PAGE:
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The History of Liberty Print Fabrics – How Liberty Print Fabrics Are Created

It’s truly amazing when a  series of designs stand the test of time. Becoming one of the most recognisable and iconic groups of prints in the world!

This is true of world-renowned Liberty London and their beautiful prints. At Bags of Love, it’s no secret that we adore prints and Liberty’s fabulous and instantly recognisable ditsy floral prints never cease to amaze us with their beauty and style.

We thought we would delve a little deeper into the history of Liberty’s famous prints, and how they got to where they are today. Ready to learn? Then let’s begin!


The Wonderful History Of Liberty Print Fabrics

Liberty first opened its doors on London’s Regent Street in 1875. The department store is the oldest and arguably the most beautiful in the city. It was here that founder, Arthur Liberty, printed the first of the soon to be famous Liberty Silks. The Mysore silk was imported from India and was dyed in England, where it was hand-printed using wooden blocks.


Arthur Liberty spent many years travelling to the Far East, gaining inspiration for his store. He would bring home beautiful rugs and fabrics, and he involved William Morris and other famous artists of the 19th Century, in the designing of rugs and materials.


Silks imported by Liberty from the orient were dyed, printed or woven in Britain and France. And the cotton was printed in Lancashire, Cumbria and Scotland. It was in 1904 when Liberty took over print works that specialised in block-printing silks, in Merton. A short distance away from William Morris’ works. It was at this point that Liberty started marketing their fabrics as “Made in England,”. This is where their growth as a British brand truly began.


In the 1920s, Liberty began to produce miniature floral, paisley and abstract prints. These became known as “Liberty Prints” and the rest is history!


The Legacy

Designers from all over the world still come and visit the Liberty archive for inspiration. New patterns are designed by either in-house designers or are commissioned from freelancers. New textile collections are produced each spring and autumn, to complement the classic range of designs. Today, almost 140 years after the company was formed and more than 40,000 prints later, they are still considered leaders in the field.#

Create Your Own Custom Fabrics

We are so inspired by these amazing prints, and we hope they inspire you too! If you’re feeling particularly floored by these fabulous florals, then why not create your own? Take inspiration and print dazzling fabrics with your own designs. We have over 100 different fabrics for you to choose from, so you will definitely be spoilt for choice.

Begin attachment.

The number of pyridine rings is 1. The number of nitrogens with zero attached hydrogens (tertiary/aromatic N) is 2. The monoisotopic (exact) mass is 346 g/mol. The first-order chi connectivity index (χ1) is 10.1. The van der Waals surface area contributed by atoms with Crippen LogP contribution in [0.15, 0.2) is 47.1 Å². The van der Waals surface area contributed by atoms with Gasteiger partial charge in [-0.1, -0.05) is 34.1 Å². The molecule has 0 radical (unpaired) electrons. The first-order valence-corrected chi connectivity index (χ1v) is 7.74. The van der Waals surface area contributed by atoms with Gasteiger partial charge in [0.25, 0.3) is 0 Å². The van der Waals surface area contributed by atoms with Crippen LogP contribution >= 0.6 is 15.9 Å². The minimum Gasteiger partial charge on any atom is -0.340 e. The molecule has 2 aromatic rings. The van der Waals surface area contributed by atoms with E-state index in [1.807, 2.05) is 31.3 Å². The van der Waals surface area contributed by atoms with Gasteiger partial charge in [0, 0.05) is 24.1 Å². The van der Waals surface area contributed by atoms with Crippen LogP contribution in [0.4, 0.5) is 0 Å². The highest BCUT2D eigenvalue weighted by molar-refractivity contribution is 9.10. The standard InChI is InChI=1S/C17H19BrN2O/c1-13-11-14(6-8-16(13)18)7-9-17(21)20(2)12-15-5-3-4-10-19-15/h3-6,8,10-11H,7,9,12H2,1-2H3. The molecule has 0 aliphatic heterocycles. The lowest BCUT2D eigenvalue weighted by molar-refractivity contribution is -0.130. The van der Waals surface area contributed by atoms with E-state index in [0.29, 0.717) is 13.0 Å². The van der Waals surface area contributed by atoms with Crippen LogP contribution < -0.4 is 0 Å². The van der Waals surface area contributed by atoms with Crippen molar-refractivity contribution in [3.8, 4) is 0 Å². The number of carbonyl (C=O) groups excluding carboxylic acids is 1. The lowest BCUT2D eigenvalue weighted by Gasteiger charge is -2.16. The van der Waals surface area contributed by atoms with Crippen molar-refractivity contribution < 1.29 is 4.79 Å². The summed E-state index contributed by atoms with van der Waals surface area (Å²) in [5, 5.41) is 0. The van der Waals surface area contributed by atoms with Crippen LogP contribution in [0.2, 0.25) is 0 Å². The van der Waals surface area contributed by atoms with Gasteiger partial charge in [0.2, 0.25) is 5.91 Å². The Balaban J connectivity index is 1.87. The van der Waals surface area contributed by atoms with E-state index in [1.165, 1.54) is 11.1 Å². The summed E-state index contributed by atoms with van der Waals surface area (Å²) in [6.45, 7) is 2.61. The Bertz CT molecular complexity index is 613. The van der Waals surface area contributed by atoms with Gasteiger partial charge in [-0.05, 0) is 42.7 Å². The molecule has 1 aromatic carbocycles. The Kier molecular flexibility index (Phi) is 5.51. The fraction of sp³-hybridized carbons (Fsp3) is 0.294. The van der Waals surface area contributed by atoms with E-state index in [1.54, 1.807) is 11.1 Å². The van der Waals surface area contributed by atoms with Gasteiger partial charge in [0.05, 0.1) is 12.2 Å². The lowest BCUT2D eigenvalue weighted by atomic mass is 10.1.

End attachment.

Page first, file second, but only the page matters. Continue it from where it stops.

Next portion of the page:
Click the banner and get creative! Let the history of liberty print fabrics inspire you.

design your own fabric


  • Thanks for the great history. I absolutely love Liberty print material. I am always buying the material from their website or local market and my mum is constantly experimenting making clothes with the fabric. The fabric never goes out of fashion and looks fabulous through all seasons. I have just posted an article using Liberty material to make a wire headband. You can make your own with my easy step-by-step guide here http://thatideasgirl.com/gifts/idea-15-make-your-own-headband/

  • Thanks for including as part of the history that the printing was undertaken at Merton. I am transcribing my late Fathers notes on his working life and he writes: ‘One firm that I worked for was Liberty’s – of silk printing fame – who had the printing factory at Merton in Merton Abbey Road. Very old buildings that stood in all their grandeur amidst trees and beautifully kept gardens. My job there was as a tier boy for which I received the princely sum of 15/- per week. The printer that I was assigned to in the shop was Mr. Heap – we lads gave him the name of Uriah – who hailed from the north of England. A fine man at his job and I never ceased to admire the way in which he handled the separate blocks which went into make up the beautiful patterns on the fine silks, chantings etc. The colour had to be perfect and so had the amount that we tier boys spread onto the trolleys which were set upon rails for easy moving. The old mill, since long still, with the old waterwheel silenced is still standing (1991) as proud and majestic as it was in it’s printing heyday. The grounds are no longer beautifully kept though and a textile company now operates in those lovely old Georgian buildings. I was told by the factory engraver that the old printing blocks were thrown into a heap and burnt. What a pity that these historical items were not saved.

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